Oni takes place in the year 2032, in a universe heavily inspired by Masamune Shirow’s Ghost in the Shell manga series. The player takes on the role of Konoko, a TCTF agent, tasked with tracking down a criminal organization known as the Syndicate.
At the time of its release, Oni was fairly unique, in that it attempted to blend third person fighting with gunplay. The player is only allowed to wield a single weapon at a time, and ammunition is generally scarce. This is meant to encourage players to stick primarily to melee combat, which gives the game its old school brawler flavor. Its control scheme was particularly notable in the Playstation 2 version, as movement was controlled by one analog stick, and camera movement was designated to the second analog stick, with punches and kicks being assigned to the shoulder buttons rather than the face buttons. While not used much for brawlers these days, that control scheme is now the universal standard for first and third person shooters on consoles.
Unlike a traditional beat ‘em up games, the player is never confined to small arena type settings for combat, but is instead allowed to explore rather large and open environments as they take on waves of enemies.
Enemies each have their own style of melee combat to counter Konoko’s, and are separated by class. Each class of enemy also has varying ranks of strength within that class. Much like other Bungie games, including Marathon and Halo, the varying ranks of enemies are distinguished by color.
The game also has multiple combos that the player can acquire as they progress through the game, and power up abilities can be found on dead enemies, or hidden within the environment. The power ups range from healing items, to a cloaking device, which makes Konoko invisible to enemies.
The world of Oni takes place in is dystopian, with the environment being so polluted and toxic that very few places are habitable by mankind. All of the world’s governments have combined to form the World Coalition Government. The government itself seems Orwellian in function, misleading the populace that highly hazardous and toxic zones are really nature preserves, and going to great lengths to suppress dissent.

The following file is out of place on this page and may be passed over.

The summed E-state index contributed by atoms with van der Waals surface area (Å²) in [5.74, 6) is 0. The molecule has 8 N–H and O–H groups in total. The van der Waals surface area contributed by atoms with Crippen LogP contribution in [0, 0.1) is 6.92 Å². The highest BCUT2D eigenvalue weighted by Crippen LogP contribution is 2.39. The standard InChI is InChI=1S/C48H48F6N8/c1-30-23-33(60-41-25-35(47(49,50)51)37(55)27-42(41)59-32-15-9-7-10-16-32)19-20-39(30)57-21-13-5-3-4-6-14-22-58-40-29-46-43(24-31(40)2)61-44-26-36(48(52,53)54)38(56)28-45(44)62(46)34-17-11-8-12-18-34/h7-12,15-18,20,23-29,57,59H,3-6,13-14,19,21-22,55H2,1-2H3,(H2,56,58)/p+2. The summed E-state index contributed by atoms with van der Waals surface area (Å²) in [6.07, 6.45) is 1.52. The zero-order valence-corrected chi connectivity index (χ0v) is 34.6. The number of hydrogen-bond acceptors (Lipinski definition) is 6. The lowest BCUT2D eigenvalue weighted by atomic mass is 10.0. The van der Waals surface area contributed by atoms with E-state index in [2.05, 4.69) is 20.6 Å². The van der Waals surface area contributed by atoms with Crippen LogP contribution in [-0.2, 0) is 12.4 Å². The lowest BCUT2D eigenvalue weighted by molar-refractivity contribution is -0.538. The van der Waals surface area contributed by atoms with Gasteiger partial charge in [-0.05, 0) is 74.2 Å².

The story begins as Konoko completes her training as a TCTF agent, and begins hunting down the criminal organization known as the Syndicate. It seems early on that Konoko isn’t a normal agent, as both the Syndicate and her employers have an unusual interest in her. She is aided by a “doll” (an android with a neural link to Konoko) called Shinatama, who relays commands and various information to Konoko.
As Konoko does her best to deal with the Syndicate, she encounters their leader, Muro and chases him down to an airport, where he tries to escape. Konoko plants a tracking device on his plane before he leaves, but it seems Muro is aware of this, and orders his henchmen to find the “SLD” linked to Konoko.
The Syndicate then attacks the TCTF building, and kidnaps Shinatama before Konoko can intervene. Konoko is ordered not to go after her, but she disobeys and heads off to find Shinatama anyway. As Konoko finds her, Shinatama reveals that she is too damaged to save, and reveals Konoko’s real name, as well as a small bit of information about her past.
From here, Konoko is pronounced by the TCTF to be a threat, and she must contend with them and the Syndicate to find out more about her past, and why everyone is after her.
Development and Release
Oni was the first and only product produced by Bungie West. It was released in 2001, for the Playstation 2, PC, and Mac, with the PlayStation 2 port being handled by Rockstar Games.
In June of 2000, it was announced that Bungie was going to be purchased by Microsoft, and after the release of Oni in 2001, Bungie West was folded, so that Bungie could focus on their transition to working within Microsoft Game Studios.
When it was released, Oni faced fairly mixed or negative reviews, with many critics expressing dismay with the AI and bland environments. Some features that were demonstrated or shown in trailers were also cut from the game, such as a LAN based multiplayer mode for the PC version, which was cut by Bungie due to latency concerns. Weapons that were shown in an early trailer also did not make it to the final game.
The game received some praise for its smooth animation and unique premise, but ultimately was always overshadowed by a large list of complaints.
Windows XP Patch
Some people trying to run this game in XP may find that it crashes frequently, in order to resolve this you can download a fan-made patch from here.
- The artwork of Oni is in fact by Larry Bundy Jr who famously is known as the video game personality "Guru Larry" and host of the Retro Corner show.
System Requirements (at launch)
- Windows 98/ME (with Service Pack 3 or higher)/2000.
- 266 MHz Pentium III processor or higher.
- 64MB of RAM.
- 800MB free hard disk space.
- Hardware accelerated 3D graphics card (OpenGL compatible).
- Video Modes Supported: Voodoo 2 , TNT2 , Rage Pro , Intel i890.
- Supported graphics: 3DFX Voodoo 2, ATI Rage Pro, ATI Rage 128.
- Only OpenGL, Glide and Software Rendering supported on WindowsNT.